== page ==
long in the making, it can be as effective anyway, so long as families have
the patience and the will to do the work. That work consists at the Center
of four preliminary sessions over a period of two to three weeks, in which
the counselor meets first with the family together, then with the child
separately, then with the parents separately, and then again with the family
together. In these first sessions, she says, “we identify the problem from
each person’s perspective. No one has to agree. Every perspective counts.”
Then the hard work of therapy properly begins, in weekly 50-minute sessions.
Over time, Trifone says, “we develop an alliance with the individual, an
alliance with the parents, and an alliance with the family. We empower them
to be families and individuals but we’re also available as long as we’re
needed, even a year or two later. That’s the wonderful part of being in this
On rare occasions, Trifone adds, “a child is addicted and unwilling to
participate in out-patient sessions. Then we’re going to coach the parents a
lot more intensely about what their options are.”
Three therapists practice at the Center, one of whom is on call 24 hours a
day. Each has a confidential voice mailbox. And generally parents can
schedule the first preliminary session within three to seven days of making
But parents must make the call.
Trifone understands why some do not. They’re embarrassed, paralyzed, worried
about what they may learn. Or life may merely have swamped them. Jobs,
bills, the other kids in the household: all of them compete for parents’
limited time and energy. “Any of us has issues that we could address, but do
we really want to address them today? . . . If they’re also worried about
getting laid off or having enough money for the mortgage, or it looks like
they may be headed for bankruptcy, Johnny coming home late at night might
not be a priority. We’re not here to ask why people haven’t brought their
child into treatment. We have a great compassion for the stresses of life.”
Parents, when they do make the call, will probably be surprised and
encouraged by their child’s response. “Typically the motivation of the kids
is higher than the parents ever thought,” she says, “which is a relief to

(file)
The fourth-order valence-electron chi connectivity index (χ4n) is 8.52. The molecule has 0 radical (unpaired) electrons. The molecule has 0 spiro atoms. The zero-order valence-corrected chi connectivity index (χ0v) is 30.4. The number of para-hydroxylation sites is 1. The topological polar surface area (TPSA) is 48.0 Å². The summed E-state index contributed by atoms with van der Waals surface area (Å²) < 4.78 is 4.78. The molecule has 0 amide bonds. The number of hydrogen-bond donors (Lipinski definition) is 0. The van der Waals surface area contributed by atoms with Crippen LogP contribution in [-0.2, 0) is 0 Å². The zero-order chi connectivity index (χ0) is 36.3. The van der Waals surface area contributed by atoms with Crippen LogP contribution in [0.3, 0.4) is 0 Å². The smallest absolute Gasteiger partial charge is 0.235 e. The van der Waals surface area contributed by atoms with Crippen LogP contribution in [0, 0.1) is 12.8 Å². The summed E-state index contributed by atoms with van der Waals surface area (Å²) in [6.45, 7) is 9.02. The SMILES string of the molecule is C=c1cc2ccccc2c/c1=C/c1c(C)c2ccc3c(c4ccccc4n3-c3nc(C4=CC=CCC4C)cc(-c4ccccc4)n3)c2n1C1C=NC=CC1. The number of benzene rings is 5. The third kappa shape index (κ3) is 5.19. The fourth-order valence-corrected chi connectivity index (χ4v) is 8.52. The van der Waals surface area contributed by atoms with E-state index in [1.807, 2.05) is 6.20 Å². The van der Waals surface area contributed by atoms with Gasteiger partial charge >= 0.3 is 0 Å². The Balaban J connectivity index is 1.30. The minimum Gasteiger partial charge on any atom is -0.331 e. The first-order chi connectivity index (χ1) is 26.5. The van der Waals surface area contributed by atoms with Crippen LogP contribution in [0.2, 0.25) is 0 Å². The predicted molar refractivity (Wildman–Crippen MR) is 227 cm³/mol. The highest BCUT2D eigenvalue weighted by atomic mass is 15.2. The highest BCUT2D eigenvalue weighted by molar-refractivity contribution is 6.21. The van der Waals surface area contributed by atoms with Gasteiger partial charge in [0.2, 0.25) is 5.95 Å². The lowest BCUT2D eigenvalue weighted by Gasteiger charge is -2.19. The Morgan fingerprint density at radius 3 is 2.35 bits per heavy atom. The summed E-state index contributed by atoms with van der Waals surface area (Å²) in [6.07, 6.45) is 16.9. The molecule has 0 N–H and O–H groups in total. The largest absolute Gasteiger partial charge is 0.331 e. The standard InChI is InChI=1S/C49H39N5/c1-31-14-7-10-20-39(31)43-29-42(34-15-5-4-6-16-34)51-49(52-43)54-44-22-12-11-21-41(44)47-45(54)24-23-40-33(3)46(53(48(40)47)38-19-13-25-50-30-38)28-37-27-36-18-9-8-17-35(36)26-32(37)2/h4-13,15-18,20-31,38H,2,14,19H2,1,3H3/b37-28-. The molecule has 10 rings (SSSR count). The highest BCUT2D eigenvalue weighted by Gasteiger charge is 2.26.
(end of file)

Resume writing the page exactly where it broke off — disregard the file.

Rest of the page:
the parent. Most of the time kids themselves actually feel a sense of relief
that their parents are finally willing to ask for help. It’s very rare that
a kid will adamantly refuse to come in.”
Parents may be surprised by something else as well. Despite the sullenness
so common in adolescents and teenagers—their apparent disdain both for the
culture and the company of their parents—they are much more desirous of
meaningful contact with adults than they give adults any reason to believe.
“In over 20 years of working with kids,” Trifone says, “I have yet to meet
an adolescent who ultimately doesn’t want a better relationship with the
adults in his or her life. I have yet to meet a kid who comes in just to
attack their parents, which is their parents’ greatest fear. They basically
talk about what they miss in that relationship.”
Given time and effort, families do “bond and work through,” she says, some
80 percent of them. Hope is there for the asking. “It’s our job to work
ourselves out of a job. We’re in a rare profession. Ethically, it’s our job
to work ourselves out of a job.”
The warning signs of drug abuse:
•Continual disobedience of rules.
•Sudden outbursts, verbal abusiveness.
•Sitting in parking lots.
•Avoiding contact with others.
•Change of friends, usually negative.
•Constantly associating with older social group.
•Jumpiness if touched.
•Disorientation of time and space.
•Constant expression of boredom.
•Risky or self-destructive acts.
•Wearing of many layers of clothing.
•Attempts to run away from home.
•Loss of eligibility for extracurricular activities.
•Theft, assault, vandalism, carrying of weapons.